Nats struggle to build bullpen
As the winter meetings of general managers are about to get under way in Nashville, the Washington Nationals are scrambling to get a championship-caliber cadre of relief pitchers. GM Mike Rizzo says he has plenty of "irons in the fire," but for the most part he has struck out so far. See MLB.com Last Friday they signed left-hand pitcher Oliver Perez to a two-year contract worth $7 million. They were interested in acquiring free agent pitcher Darren O'Day, but he decided to stay with the Baltimore Orioles since they offered him a four-year contract. In any case, former closer Drew Storen is widely expected to be traded in the near future.
In contrast, Rizzo still talks as though Jonathan Papelbon is going to be the Nats' closing pitcher next year, but that's probably just a way to keep his trading value higher than it would otherwise be. With a record of trouble-making like Papelbon has, who would want him? And as somebody said on Facebook, the Lerners refuse to "eat" the salary they owe him for next year. Awk-ward!
Chapman trade is held up
Another player the Nationals were seeking is Reds' closing pitcher Aroldis Chapman, but they lost out to the Dodgers. It may be just as well, however, as Chapman was accused of domestic violence by his girlfriend. It was recently reported that she told police of a violent argument which they had on October 30, so now the deal is on hold while MLB officials investigate. See ESPN.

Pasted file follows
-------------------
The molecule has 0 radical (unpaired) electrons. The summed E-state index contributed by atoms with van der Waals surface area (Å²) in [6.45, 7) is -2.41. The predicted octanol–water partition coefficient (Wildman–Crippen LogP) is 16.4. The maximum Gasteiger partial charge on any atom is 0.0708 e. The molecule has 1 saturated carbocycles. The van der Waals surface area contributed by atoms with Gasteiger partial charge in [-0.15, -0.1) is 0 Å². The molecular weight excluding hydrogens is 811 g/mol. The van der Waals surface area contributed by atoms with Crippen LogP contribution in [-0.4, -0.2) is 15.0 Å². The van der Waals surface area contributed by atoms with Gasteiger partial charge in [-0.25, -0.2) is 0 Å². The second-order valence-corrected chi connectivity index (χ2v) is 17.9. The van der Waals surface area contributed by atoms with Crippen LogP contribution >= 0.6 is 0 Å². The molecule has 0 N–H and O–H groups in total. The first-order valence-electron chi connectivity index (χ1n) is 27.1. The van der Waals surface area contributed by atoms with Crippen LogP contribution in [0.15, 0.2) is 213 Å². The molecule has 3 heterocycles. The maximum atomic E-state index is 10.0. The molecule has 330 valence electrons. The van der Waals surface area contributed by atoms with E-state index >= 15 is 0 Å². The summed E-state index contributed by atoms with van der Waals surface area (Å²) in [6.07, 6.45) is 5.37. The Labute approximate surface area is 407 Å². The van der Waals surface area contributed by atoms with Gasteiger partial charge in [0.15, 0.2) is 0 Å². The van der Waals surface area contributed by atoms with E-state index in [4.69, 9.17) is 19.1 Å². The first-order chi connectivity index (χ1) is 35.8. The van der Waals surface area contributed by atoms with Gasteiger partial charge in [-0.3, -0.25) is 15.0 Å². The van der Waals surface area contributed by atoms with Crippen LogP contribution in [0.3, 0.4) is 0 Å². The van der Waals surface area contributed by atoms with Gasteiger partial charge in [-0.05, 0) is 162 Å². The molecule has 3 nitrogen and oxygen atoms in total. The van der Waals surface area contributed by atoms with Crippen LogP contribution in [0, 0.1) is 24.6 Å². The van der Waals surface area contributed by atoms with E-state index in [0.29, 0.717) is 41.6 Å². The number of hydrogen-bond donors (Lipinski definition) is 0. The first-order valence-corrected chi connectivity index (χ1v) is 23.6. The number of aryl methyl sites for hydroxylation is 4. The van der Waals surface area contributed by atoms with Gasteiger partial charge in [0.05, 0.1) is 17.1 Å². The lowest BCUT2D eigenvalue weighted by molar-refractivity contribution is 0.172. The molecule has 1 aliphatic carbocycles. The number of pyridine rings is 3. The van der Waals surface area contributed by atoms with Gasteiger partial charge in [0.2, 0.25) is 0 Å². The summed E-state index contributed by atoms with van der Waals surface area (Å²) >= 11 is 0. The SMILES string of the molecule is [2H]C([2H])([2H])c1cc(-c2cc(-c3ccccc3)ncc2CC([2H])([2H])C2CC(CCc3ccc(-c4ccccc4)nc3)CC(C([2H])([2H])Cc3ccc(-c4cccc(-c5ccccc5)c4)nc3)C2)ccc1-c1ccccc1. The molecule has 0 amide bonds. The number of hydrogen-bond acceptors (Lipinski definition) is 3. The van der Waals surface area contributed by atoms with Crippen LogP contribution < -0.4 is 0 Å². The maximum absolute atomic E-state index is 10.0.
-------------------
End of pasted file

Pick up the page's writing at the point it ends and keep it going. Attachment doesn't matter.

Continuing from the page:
Sun Life Stadium tweak
Ever the perfectionist, I added a few missing details to the Sun Life (Dolphin) Stadium diagrams. There are terraces for handicapped fans in the deep corners of the upper deck, to the left and right of center field, and also on the right side behind home plate. These were not present when the Marlins started playing in 1993, so they must have been built several years after that, at least. Plus, there is (or was until this year) a small field-level seating section near the right field corner, a press box at the top of the upper deck on the south (first base) side, and camera wells at the front edge of the upper deck at the 50-yard line. I may [eventually] indicate on those diagrams which parts of the upper deck were closed off for baseball games. By the end of the Marlins' stay there in 2011, they stopped selling upper-deck tickets altogether.
Also, week or two ago, I added a new upper-deck diagram for U.S. Cellular Field, showing the support beams which were added when the upper deck was reduced in size and given a new, bigger roof in 2003.